Arboretum Paths: Think pink this winter

Published 7:00 am Wednesday, January 22, 2014

Photo from Arboretum archives THINK PINK: Pink “honeysuckle” azalea is a popular native shrub that is found growing along the Coast’s streams and waterways.

Photo from Arboretum archives
THINK PINK: Pink “honeysuckle” azalea is a popular native shrub that is found growing along the Coast’s streams and waterways.


By Pat Drackett

Director, Crosby Arboretum/ MSU Extention

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Yes, you read that right! These winter months offer excellent environmental conditions for planting lovely new additions into your home landscape. The cooler weather provides an extended period for roots to become established before the warm temperatures return again.

The pink “honeysuckle” azaleas (Rhododendron canescens) are a popular native shrub. However, like ornamental azaleas, they do not tolerate drought well, preferring moist, well-drained acidic conditions. A layer of mulch, such as pine straw, will help the plant by retaining soil moisture. If you want to kill a native azalea, just plant it in full sun and poorly drained soil. But should you prefer to keep it around for an extended period of time, locate it in a moist, well-drained location. Honeysuckle azaleas also perform well in the shifting shade of tree canopies.

Visit the Arboretum this spring and observe where our native azaleas thrive. They do well at the sloped edges of our water bodies, and bordering our pathways. Locate your own native azaleas in similar conditions to ensure success.

One of the hardest things to accept is when your property does not have the proper soil and light conditions to support the plants you would like to include in your home landscape. But at Crosby Arboretum plant sales, you’ll find many plant experts and native gardening enthusiasts to steer you in the direction of appropriate substitutes and help you select the right plants for your own unique site conditions.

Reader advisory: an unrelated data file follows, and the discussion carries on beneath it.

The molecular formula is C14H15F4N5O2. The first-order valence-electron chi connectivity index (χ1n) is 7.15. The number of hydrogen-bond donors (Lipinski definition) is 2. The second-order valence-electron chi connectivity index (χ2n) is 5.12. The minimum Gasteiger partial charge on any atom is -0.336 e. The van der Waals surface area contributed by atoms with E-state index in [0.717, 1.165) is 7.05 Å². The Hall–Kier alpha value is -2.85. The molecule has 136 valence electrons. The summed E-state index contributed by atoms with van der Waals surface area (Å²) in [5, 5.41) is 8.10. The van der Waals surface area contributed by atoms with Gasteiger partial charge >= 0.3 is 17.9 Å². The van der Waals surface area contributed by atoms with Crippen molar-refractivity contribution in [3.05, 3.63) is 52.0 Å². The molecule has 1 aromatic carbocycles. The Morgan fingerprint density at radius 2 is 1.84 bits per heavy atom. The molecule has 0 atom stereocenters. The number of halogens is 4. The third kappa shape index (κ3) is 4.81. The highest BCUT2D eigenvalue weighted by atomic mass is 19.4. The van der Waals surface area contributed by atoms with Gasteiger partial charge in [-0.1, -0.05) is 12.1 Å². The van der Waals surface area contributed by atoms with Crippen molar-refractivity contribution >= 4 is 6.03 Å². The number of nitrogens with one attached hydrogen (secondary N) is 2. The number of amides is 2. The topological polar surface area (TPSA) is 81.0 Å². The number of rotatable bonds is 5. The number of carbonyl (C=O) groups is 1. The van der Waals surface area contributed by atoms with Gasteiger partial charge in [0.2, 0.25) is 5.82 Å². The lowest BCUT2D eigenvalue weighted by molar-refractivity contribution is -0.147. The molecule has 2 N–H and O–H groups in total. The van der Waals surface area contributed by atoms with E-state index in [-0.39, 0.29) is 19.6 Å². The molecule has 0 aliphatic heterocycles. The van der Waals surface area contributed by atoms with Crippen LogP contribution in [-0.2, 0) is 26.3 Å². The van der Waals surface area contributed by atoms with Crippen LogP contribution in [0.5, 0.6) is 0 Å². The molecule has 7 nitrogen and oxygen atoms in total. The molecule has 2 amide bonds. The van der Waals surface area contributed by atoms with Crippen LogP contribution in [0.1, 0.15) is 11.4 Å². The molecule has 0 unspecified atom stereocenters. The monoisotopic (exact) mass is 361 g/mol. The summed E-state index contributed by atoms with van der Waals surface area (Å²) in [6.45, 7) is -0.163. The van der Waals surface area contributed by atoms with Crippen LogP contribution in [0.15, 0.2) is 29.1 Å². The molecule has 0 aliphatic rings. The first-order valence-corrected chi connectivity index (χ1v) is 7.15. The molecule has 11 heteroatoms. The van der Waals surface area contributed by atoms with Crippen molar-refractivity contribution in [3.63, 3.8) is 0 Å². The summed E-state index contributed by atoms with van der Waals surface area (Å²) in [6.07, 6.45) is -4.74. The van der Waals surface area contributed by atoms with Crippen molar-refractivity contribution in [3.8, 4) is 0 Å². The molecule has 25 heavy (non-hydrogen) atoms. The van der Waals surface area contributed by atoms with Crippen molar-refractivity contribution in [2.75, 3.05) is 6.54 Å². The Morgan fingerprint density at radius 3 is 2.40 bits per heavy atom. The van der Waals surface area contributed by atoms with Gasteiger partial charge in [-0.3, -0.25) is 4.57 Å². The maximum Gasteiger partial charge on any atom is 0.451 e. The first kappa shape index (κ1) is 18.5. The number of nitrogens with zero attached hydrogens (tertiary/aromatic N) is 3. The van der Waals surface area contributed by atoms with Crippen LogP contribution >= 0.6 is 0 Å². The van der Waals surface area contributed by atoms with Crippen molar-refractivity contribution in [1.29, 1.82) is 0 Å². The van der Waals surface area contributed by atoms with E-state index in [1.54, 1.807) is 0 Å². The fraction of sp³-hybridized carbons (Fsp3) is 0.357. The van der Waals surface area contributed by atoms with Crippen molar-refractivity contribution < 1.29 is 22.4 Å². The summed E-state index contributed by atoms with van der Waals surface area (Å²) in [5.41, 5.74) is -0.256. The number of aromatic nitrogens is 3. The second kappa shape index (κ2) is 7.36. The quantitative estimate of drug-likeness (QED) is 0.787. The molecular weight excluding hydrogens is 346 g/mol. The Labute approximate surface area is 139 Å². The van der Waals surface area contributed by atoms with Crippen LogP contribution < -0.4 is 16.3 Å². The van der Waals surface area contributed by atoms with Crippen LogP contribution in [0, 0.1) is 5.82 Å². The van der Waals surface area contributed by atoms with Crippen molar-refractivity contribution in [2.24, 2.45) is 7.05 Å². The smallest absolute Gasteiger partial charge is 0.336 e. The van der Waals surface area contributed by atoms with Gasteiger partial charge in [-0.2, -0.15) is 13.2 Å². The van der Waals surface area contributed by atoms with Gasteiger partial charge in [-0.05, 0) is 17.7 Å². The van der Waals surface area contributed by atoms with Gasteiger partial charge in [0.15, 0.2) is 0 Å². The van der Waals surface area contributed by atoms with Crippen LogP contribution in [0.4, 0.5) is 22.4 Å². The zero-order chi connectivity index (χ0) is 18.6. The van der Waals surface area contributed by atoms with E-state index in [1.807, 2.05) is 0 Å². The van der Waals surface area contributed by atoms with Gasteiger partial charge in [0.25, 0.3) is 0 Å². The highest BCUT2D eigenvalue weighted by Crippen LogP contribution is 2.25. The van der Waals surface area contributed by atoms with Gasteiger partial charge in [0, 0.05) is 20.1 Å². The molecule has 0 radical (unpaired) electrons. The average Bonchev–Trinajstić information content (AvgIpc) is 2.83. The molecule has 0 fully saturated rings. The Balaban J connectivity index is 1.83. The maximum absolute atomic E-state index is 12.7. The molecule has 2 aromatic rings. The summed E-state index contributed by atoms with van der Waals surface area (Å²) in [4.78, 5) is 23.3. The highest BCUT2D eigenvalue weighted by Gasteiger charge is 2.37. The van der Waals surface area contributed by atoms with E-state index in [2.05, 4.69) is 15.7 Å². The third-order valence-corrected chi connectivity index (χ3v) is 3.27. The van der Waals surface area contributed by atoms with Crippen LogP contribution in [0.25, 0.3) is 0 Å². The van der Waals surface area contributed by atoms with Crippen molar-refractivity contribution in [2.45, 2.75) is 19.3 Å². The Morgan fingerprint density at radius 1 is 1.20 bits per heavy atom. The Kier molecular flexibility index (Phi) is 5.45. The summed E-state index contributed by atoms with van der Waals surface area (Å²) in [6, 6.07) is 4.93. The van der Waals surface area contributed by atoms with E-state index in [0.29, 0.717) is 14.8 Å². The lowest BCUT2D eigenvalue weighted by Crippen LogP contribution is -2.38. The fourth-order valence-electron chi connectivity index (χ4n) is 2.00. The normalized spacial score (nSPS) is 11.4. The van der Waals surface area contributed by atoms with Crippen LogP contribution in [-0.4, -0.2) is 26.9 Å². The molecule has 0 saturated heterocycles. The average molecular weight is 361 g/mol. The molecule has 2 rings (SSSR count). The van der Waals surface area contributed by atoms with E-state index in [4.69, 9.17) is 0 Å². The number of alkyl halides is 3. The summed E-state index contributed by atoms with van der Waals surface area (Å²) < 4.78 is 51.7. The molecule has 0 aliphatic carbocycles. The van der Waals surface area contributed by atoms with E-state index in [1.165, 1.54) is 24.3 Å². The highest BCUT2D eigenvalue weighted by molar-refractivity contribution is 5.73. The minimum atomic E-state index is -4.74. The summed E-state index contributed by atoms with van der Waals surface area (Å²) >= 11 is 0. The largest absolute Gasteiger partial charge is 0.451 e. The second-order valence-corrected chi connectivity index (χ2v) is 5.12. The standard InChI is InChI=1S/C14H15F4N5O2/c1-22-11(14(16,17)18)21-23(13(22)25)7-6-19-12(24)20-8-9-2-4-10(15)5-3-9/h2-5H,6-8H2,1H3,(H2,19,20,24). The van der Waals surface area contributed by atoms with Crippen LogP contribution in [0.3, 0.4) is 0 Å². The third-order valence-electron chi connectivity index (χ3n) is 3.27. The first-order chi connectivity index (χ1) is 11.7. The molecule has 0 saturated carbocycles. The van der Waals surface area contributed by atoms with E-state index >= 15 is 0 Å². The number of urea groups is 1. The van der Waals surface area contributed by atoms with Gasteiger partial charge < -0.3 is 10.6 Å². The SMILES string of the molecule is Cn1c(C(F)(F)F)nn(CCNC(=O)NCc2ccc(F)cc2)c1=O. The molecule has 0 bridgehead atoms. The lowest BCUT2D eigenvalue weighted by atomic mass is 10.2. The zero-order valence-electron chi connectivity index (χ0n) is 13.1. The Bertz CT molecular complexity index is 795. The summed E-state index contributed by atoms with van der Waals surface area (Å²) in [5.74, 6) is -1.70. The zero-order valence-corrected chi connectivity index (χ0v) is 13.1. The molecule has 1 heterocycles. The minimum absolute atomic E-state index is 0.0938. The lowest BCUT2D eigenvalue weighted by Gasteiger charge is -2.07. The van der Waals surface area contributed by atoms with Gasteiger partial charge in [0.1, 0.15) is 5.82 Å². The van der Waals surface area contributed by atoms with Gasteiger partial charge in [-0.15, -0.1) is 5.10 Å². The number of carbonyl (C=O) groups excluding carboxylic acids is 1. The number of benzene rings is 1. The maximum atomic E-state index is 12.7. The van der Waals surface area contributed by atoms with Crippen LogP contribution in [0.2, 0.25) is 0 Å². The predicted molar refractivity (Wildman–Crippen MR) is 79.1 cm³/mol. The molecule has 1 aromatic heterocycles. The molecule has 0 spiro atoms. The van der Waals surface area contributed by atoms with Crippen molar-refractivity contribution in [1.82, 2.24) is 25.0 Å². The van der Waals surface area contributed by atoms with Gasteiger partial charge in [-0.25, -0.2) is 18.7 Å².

We are planning our plant order for our Arbor Day Native Plant Sale, to be held on Saturday, February 15 in celebration of Mississippi Arbor Day. We’re excited to be assembling an outstanding list of native trees, shrubs, and perennials this year, and do our best to include old-fashioned favorites such as mayhaw, bigleaf magnolia, and grancy graybeard.

Prescribed burns have recently been carried out in our south Pitcher Plant Bog, and the Arboretum’s northern savanna. We have one area left to burn this year, and this event will take place on a Thursday or Friday in January or February, if weather conditions are right. Once a permit is obtained, burn manager Terry Johnson usually begins the burn around mid-morning.

If you are interested in being added to our list to be called the morning of an event to be a volunteer on Terry’s burn crew, contact him at 601-799-2311 Ext. 105. Those interested in volunteering for our fire team can learn fire management techniques, and more about resources for becoming certified to burn. Team members may be notified as early as a day ahead of time if the approaching weather conditions appear favorable for conducting a burn, or the morning of the event. Those who wish to observe only should call the office around 9:00 a.m. to see if arrangements are underway to apply for a burn permit.

Do you enjoy watching blacksmiths and metalworkers? Then mark your calendar for the Crosby Arboretum’s sixth annual Forge Day event on Saturday, January 25, 2014, from 10 a.m. to 2:00 p.m. We have learned that the Gulf Coast Blacksmith Association ( will be holding their regular meeting at the Arboretum the day of the event, and this means that we will be hosting even more metalworkers, and forges, than usual. Some of the metalworkers will allow you to try their hand at the forge (they will supply safety equipment, and a waiver must be signed prior to participation). The event is free for members, $5 for non-members, and $2 for non-members’ children.

For more information, call the Arboretum office at (601) 799-2311 or visit our website at The garden is open Wednesday through Sunday from 9 a.m. to 5 p.m. and located in Picayune, off I-59 Exit 4, at 370 Ridge Road (south of Walmart and adjacent to I-59).




See the Crosby Arboretum’s Native Plant Data Base, which is linked on our website’s home page, to search for information on the local plants you are interested in knowing more about. Read profiles on the plants that are found on the site, and found in Pearl River County. For helpful resources on trees and shrubs that are native to Mississippi, visit the Mississippi State University Extension Service website at and enter these keywords in the search bar at the top of the page. Then, curl up with a cup of hot chocolate for some good reading!